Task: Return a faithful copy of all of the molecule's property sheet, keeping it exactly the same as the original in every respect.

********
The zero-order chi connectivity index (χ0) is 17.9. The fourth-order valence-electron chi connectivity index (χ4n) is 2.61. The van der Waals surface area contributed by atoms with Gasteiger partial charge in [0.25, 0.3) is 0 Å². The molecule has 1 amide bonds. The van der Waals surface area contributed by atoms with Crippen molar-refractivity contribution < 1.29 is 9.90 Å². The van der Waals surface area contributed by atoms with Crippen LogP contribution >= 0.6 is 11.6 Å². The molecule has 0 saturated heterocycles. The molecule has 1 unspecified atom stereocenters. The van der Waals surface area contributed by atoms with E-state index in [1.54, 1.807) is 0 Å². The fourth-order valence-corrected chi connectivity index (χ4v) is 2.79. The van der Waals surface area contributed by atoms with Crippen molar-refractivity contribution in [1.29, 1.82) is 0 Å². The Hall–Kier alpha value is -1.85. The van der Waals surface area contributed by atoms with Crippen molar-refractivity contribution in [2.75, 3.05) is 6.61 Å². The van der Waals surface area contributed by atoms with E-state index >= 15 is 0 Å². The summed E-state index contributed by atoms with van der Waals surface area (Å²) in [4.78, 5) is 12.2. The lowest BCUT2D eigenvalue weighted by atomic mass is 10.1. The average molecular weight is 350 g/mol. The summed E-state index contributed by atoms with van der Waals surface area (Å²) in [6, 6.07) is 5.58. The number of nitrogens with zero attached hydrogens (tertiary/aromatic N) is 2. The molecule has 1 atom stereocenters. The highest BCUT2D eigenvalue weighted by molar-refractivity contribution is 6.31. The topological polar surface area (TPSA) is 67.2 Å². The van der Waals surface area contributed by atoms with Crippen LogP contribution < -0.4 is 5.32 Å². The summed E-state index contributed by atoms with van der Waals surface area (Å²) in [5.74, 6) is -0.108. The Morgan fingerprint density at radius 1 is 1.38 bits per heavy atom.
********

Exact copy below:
The zero-order chi connectivity index (χ0) is 17.9. The fourth-order valence-electron chi connectivity index (χ4n) is 2.61. The van der Waals surface area contributed by atoms with Gasteiger partial charge in [0.25, 0.3) is 0 Å². The molecule has 1 amide bonds. The van der Waals surface area contributed by atoms with Crippen molar-refractivity contribution < 1.29 is 9.90 Å². The van der Waals surface area contributed by atoms with Crippen LogP contribution >= 0.6 is 11.6 Å². The molecule has 0 saturated heterocycles. The molecule has 1 unspecified atom stereocenters. The van der Waals surface area contributed by atoms with E-state index in [1.54, 1.807) is 0 Å². The fourth-order valence-corrected chi connectivity index (χ4v) is 2.79. The van der Waals surface area contributed by atoms with Crippen molar-refractivity contribution in [1.29, 1.82) is 0 Å². The Hall–Kier alpha value is -1.85. The van der Waals surface area contributed by atoms with Crippen molar-refractivity contribution in [2.75, 3.05) is 6.61 Å². The van der Waals surface area contributed by atoms with E-state index >= 15 is 0 Å². The summed E-state index contributed by atoms with van der Waals surface area (Å²) in [4.78, 5) is 12.2. The lowest BCUT2D eigenvalue weighted by atomic mass is 10.1. The average molecular weight is 350 g/mol. The summed E-state index contributed by atoms with van der Waals surface area (Å²) in [6, 6.07) is 5.58. The number of nitrogens with zero attached hydrogens (tertiary/aromatic N) is 2. The molecule has 1 atom stereocenters. The highest BCUT2D eigenvalue weighted by molar-refractivity contribution is 6.31. The topological polar surface area (TPSA) is 67.2 Å². The van der Waals surface area contributed by atoms with Crippen LogP contribution < -0.4 is 5.32 Å². The summed E-state index contributed by atoms with van der Waals surface area (Å²) in [5.74, 6) is -0.108. The Morgan fingerprint density at radius 1 is 1.38 bits per heavy atom.